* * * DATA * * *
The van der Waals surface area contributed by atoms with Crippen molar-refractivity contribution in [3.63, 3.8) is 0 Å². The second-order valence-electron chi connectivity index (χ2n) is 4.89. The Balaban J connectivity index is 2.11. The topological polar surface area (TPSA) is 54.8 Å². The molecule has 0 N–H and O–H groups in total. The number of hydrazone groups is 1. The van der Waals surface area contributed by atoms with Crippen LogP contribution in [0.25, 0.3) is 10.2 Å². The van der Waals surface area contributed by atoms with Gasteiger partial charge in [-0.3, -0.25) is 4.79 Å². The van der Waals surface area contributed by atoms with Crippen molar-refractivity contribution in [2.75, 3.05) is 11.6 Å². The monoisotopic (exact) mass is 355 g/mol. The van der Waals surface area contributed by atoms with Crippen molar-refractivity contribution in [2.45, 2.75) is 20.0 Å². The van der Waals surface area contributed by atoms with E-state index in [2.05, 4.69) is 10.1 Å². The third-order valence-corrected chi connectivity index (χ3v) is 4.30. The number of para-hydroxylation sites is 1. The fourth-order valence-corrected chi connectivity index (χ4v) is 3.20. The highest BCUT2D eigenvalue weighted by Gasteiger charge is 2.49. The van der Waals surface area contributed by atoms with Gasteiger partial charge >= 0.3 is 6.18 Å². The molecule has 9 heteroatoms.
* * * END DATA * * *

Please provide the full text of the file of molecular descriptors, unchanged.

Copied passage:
The van der Waals surface area contributed by atoms with Crippen molar-refractivity contribution in [3.63, 3.8) is 0 Å². The second-order valence-electron chi connectivity index (χ2n) is 4.89. The Balaban J connectivity index is 2.11. The topological polar surface area (TPSA) is 54.8 Å². The molecule has 0 N–H and O–H groups in total. The number of hydrazone groups is 1. The van der Waals surface area contributed by atoms with Crippen LogP contribution in [0.25, 0.3) is 10.2 Å². The van der Waals surface area contributed by atoms with Gasteiger partial charge in [-0.3, -0.25) is 4.79 Å². The van der Waals surface area contributed by atoms with Crippen molar-refractivity contribution in [2.75, 3.05) is 11.6 Å². The monoisotopic (exact) mass is 355 g/mol. The van der Waals surface area contributed by atoms with Crippen molar-refractivity contribution in [2.45, 2.75) is 20.0 Å². The van der Waals surface area contributed by atoms with E-state index in [2.05, 4.69) is 10.1 Å². The third-order valence-corrected chi connectivity index (χ3v) is 4.30. The number of para-hydroxylation sites is 1. The fourth-order valence-corrected chi connectivity index (χ4v) is 3.20. The highest BCUT2D eigenvalue weighted by Gasteiger charge is 2.49. The van der Waals surface area contributed by atoms with Gasteiger partial charge >= 0.3 is 6.18 Å². The molecule has 9 heteroatoms.